Physical aspects of ageing

Physical aspects of ageing are inevitable and cannot be overemphasized. There are a number of risks that are associated with ageing; however, there are other benefits that come with old age (Saxon et al., 2010). For instance, the aged populations have increased mortality rates and improved operative aptitude. Ageing is associated with poor vision and impaired hearing ability. Case in point is that as people grow old; they become increasingly vulnerable making certain parts of their bodies to experience a number of challenges. Moreover, people have memory lapses as they grow old making them have a limitation in retrieving critical information (Saxon et al., 2010).
Physical disabilities negatively affect people to the extent that they may find it difficult to obtain proper health care. Mobility becomes difficult and individuals get confined to certain locations. Such tendencies are detrimental to the aged population and proper measures are needed to neutralize negative consequences (Saxon et al., 2010). A 40 year old should engage in physical exercises that aid them in improving their health. For instance, physical exercises help in reducing blood sugar levels among those who suffer from diabetes.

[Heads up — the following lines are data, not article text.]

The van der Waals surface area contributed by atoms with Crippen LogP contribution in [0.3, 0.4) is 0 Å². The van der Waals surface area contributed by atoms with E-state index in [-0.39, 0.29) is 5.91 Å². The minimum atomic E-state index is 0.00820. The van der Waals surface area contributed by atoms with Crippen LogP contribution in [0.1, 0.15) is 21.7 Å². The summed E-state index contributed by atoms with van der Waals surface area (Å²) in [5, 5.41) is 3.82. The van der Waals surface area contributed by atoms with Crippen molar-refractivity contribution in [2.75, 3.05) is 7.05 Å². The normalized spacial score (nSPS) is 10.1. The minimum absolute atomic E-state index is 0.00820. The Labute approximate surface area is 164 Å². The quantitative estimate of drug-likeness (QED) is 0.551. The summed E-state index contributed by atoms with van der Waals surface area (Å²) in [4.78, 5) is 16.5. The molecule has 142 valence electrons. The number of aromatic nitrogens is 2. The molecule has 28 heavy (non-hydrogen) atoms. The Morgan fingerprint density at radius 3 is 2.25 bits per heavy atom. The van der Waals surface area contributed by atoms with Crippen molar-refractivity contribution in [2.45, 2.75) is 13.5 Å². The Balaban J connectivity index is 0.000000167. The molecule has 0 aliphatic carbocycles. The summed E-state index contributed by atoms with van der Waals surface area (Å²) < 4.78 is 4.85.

Conclusion

Psychological, social and physical aspects ageing are critical determinants of ageing well. Understanding the three aspects of ageing aids individuals to establish plans that can assist them age gracefully. Psychological aspects of ageing are characterized by certain anatomical challenges sensory and motor disorientation. The social aspects are defined by stigmatization such as race and ethnicity. To deal with such issues, 40 year olds who wish to age well should consider putting in place healthcare plan, take part in exercises and engage in activities that make them stay relevant in the society.

References

Birren, J. E., Schaie, K. W., Abeles, R. P., Gatz, M., & Salthouse, T. A. (2006). Handbook of the psychology of aging. Amsterdam: Elsevier Academic Press.
Binstock, R. H., George, L. K., Cutler, S. J., Hendricks, J., & Schulz, J. H. (2011). Handbook of aging and the social sciences. Amsterdam: Academic Press, an imprint of Elsevier.
Hooyman, N. R., & Kiyak, H. A. (2011). Social gerontology: A multidisciplinary perspective (9th Ed.). Upper Saddle River, NJ: Pearson.
Hochschild, A. (2000). Disengagement theory: A critique and proposal. American Sociological Review, 40, 553–569.
Saxon, S. V., Etten, M. J., & Perkins, E. A. (2010). Physical change & aging: A guide for the helping professions. New York: Springer Pub. Co.